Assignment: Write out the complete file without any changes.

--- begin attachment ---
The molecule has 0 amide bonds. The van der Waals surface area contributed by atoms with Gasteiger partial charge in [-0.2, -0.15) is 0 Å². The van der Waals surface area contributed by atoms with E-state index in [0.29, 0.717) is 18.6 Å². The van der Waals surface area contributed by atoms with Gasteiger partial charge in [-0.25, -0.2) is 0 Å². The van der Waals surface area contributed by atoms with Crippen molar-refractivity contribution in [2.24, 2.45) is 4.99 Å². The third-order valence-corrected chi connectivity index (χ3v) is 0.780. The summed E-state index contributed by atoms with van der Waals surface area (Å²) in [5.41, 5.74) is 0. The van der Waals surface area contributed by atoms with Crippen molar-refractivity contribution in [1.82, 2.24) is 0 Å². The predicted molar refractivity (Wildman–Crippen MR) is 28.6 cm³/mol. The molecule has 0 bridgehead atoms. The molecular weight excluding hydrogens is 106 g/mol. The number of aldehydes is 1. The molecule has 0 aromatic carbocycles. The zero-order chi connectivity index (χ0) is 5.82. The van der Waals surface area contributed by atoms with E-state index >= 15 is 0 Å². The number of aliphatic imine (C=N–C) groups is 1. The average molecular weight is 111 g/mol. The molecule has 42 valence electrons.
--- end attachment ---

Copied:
The molecule has 0 amide bonds. The van der Waals surface area contributed by atoms with Gasteiger partial charge in [-0.2, -0.15) is 0 Å². The van der Waals surface area contributed by atoms with E-state index in [0.29, 0.717) is 18.6 Å². The van der Waals surface area contributed by atoms with Gasteiger partial charge in [-0.25, -0.2) is 0 Å². The van der Waals surface area contributed by atoms with Crippen molar-refractivity contribution in [2.24, 2.45) is 4.99 Å². The third-order valence-corrected chi connectivity index (χ3v) is 0.780. The summed E-state index contributed by atoms with van der Waals surface area (Å²) in [5.41, 5.74) is 0. The van der Waals surface area contributed by atoms with Crippen molar-refractivity contribution in [1.82, 2.24) is 0 Å². The predicted molar refractivity (Wildman–Crippen MR) is 28.6 cm³/mol. The molecule has 0 bridgehead atoms. The molecular weight excluding hydrogens is 106 g/mol. The number of aldehydes is 1. The molecule has 0 aromatic carbocycles. The zero-order chi connectivity index (χ0) is 5.82. The van der Waals surface area contributed by atoms with E-state index >= 15 is 0 Å². The number of aliphatic imine (C=N–C) groups is 1. The average molecular weight is 111 g/mol. The molecule has 42 valence electrons.